MTSU alumnus helps adults cope with ADHD

Photo Courtesy of Terry Huff

Terry Huff, an MTSU alumnus, has been helping adults diagnosed with Attention Deficit Hyperactivity Disorder for 20 years. Recently, Huff released his book, “Living Well with ADHD,” which features the everyday trials of people living with ADHD and ways to overcome them.

Through personal experiences since his own ADHD diagnosis in 1994, Huff’s work has assisted many students and working adults who live with the attention disorder. In conjunction with experts similar to those at Aspiring Families, Huff has dedicated his professional career to aiding those with the condition.

Huff began his professional journey at MTSU and received both his bachelor’s and master’s degree in psychology. During his time in school, Terry suffered from symptoms of ADHD when the condition was rarely recognized.

“I had no way of understanding some of the difficulties I had in my first couple of years at school,” Huff said. “Mostly, the benefit I had at MTSU was my personal challenges and having to figure out how to organize my work, plan ahead and study.”

Huff had to employ different tactics to fully focus on his work in daily college life. He practiced meticulous organization, quiet times for studying and transcendental meditation. These experiences taught Huff how to successfully assist college-age adults struggling with ADHD.

After graduating from the university, Huff stayed in Tennessee and worked in the field of developmental disabilities before moving to California to work in mental health. Later, he returned to Tennessee to continue graduate school at the University of Tennessee. There, he received a master’s in social work and, later, a license to practice independently. While working at Vanderbilt and Family & Children’s Service in Nashville, he began his private practice in 1996.

Born out of his private practice, Huff founded several services and resources for adults diagnosed with ADHD.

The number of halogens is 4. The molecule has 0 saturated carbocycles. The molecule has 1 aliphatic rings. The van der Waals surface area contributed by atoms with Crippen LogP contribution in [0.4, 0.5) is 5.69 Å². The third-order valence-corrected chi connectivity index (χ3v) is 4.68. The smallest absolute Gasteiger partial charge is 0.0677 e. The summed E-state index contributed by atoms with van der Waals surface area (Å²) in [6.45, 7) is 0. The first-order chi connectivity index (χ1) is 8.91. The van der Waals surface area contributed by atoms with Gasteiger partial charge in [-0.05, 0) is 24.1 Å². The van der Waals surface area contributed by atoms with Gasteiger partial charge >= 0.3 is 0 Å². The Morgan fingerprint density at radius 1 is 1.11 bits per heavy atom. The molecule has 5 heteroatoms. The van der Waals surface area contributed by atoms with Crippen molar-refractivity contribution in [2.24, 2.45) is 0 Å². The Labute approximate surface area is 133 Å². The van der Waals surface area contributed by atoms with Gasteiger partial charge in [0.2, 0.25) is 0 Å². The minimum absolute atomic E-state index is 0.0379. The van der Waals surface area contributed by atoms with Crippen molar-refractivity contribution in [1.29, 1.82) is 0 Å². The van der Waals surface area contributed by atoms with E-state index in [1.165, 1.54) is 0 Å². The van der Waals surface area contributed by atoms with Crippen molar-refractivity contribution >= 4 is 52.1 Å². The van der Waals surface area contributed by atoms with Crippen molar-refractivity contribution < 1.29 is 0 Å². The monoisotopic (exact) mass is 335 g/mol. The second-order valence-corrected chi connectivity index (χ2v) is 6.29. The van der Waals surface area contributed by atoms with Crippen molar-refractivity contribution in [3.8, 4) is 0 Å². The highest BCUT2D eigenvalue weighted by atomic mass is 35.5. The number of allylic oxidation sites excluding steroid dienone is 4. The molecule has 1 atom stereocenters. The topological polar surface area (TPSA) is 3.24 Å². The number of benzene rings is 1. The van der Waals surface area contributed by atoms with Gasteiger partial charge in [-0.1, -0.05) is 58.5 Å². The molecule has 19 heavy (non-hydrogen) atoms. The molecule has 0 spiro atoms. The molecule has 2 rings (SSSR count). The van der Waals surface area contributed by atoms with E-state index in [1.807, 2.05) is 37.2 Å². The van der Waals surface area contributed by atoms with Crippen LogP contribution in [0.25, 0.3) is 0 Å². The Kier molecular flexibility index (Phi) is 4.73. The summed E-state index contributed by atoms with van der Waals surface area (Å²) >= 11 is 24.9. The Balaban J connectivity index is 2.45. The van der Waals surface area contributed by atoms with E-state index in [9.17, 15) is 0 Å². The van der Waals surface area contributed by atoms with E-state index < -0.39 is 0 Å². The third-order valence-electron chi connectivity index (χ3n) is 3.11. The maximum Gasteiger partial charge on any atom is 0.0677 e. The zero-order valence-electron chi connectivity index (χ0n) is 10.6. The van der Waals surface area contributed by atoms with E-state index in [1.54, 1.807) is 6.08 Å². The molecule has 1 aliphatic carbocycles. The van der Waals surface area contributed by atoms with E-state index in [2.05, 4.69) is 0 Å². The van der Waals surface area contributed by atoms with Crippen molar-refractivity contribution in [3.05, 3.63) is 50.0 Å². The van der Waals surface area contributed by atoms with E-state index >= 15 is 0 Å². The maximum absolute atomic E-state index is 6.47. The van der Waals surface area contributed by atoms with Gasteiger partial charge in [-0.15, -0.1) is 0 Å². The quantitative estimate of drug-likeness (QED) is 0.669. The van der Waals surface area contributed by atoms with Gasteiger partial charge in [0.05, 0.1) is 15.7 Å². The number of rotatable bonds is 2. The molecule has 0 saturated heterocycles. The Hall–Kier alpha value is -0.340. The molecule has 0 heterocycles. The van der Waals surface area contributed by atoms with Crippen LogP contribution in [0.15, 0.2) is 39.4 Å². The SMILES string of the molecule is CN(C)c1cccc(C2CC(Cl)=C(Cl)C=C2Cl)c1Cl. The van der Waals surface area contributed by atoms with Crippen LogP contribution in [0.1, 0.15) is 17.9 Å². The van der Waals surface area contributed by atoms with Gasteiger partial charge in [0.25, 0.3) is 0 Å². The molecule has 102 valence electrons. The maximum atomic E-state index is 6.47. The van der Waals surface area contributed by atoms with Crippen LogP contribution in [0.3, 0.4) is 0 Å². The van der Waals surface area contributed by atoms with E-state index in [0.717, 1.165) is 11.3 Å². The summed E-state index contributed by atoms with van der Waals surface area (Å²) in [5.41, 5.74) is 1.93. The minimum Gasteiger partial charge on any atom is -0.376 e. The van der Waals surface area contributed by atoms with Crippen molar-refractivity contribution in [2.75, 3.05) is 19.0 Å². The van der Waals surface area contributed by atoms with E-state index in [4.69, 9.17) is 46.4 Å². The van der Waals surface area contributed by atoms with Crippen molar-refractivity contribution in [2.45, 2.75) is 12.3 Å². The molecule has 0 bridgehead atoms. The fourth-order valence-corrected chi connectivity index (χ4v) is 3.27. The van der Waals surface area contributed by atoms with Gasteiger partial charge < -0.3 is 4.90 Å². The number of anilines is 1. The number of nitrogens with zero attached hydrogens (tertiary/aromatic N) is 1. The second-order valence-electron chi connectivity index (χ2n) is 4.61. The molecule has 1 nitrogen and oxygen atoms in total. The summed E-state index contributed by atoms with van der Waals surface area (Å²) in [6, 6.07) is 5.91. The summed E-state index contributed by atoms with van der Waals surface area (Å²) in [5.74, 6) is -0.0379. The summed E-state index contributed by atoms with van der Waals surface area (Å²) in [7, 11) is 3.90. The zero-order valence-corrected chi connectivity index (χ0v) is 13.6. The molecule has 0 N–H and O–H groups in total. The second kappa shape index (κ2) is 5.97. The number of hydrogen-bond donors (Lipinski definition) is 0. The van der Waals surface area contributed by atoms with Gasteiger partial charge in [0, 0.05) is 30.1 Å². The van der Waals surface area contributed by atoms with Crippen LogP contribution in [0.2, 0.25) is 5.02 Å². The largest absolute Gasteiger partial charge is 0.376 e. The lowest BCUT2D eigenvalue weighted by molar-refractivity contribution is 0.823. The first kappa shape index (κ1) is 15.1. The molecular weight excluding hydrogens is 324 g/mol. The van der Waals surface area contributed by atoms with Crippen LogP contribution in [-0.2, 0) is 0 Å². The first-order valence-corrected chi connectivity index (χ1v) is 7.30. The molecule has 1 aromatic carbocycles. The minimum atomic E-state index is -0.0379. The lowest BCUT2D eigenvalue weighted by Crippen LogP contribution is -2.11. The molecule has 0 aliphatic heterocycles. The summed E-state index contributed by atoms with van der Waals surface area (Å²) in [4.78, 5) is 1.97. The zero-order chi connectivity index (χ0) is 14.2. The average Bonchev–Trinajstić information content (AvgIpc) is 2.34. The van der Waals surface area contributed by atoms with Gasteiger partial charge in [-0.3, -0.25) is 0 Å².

“There wasn’t any recognition of adult ADHD officially until the early 90s,” Huff explained. “There have been vast improvements since then, but there is still work to be done.”

One of the first resources Huff created was an adult ADHD support group for those who struggle with the disorder or those who wanted to find and share coping strategies. The group is free of charge and open to the public. Huff spoke about how his past hurdles with ADHD provided him with the necessary insight to start such a group.

“My clients and participants in the ADHD Nashville support groups respect that I have struggled like they do. A lot of people with ADHD go to therapy and leave feeling misunderstood,” he said.

Pointing out that in similar therapy sessions he attended, the main speaker talked for long periods of time. Huff wished to provide a more hands-on approach for adults with ADHD.

“I wanted to start a support group where there was more active engagement with one another,” Huff added. “If they leave feeling bad about their differences, they will be criticizing themselves rather than looking for creative strategies.”

Another resource that Huff created is an ADHD marriage workshop that is held once a year.

“I saw couples where one partner didn’t have a diagnosis but appeared to have ADHD. These couples would struggle for a while and did not know why. I realized if this was not addressed specifically, they would stay stuck.”

Huff stressed that the only way for the couple to work their way out of ADHD-related problems is to understand the influence of ADHD.

“I challenge my participants with ADHD to be aware that their symptoms have an effect on others,” he said.

After striving to better understand the challenges people face with the disorder, Huff decided to compile his findings and experiences into his new book, “Living Well with ADHD.” Rather than pushing people with ADHD to change how they function, Huff said his writings argue the importance of successfully living with your differences.

“I think one of the things that set my book apart is the fact that many books on ADHD focus on improving the brain. I wanted to write something different. I think trying to change one’s brain is not a good starting place. I think trying to understand and accept it is better,” he said.

If you go:

Terry Huff will be speaking and signing copies of “Living Well with ADHD” at Barnes & Noble in Murfreesboro on Sept. 24 at 2 p.m.

His adult ADHD support group will be held on the first and third Mondays of each month at Brentwood United Methodist Church, Room A392.

For more information about Terry Huff and his practice, visit his website.

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To contact News Editor Amanda Freuler, email

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  1. September 30, 2016

    […] MTSU alumnus helps adults cope with ADHD – One of the first resources Huff created was an adult ADHD support group for those who struggle with the disorder, or those who wanted to find and share coping strategies. The group is free of … […]

  2. […] Link here. […]

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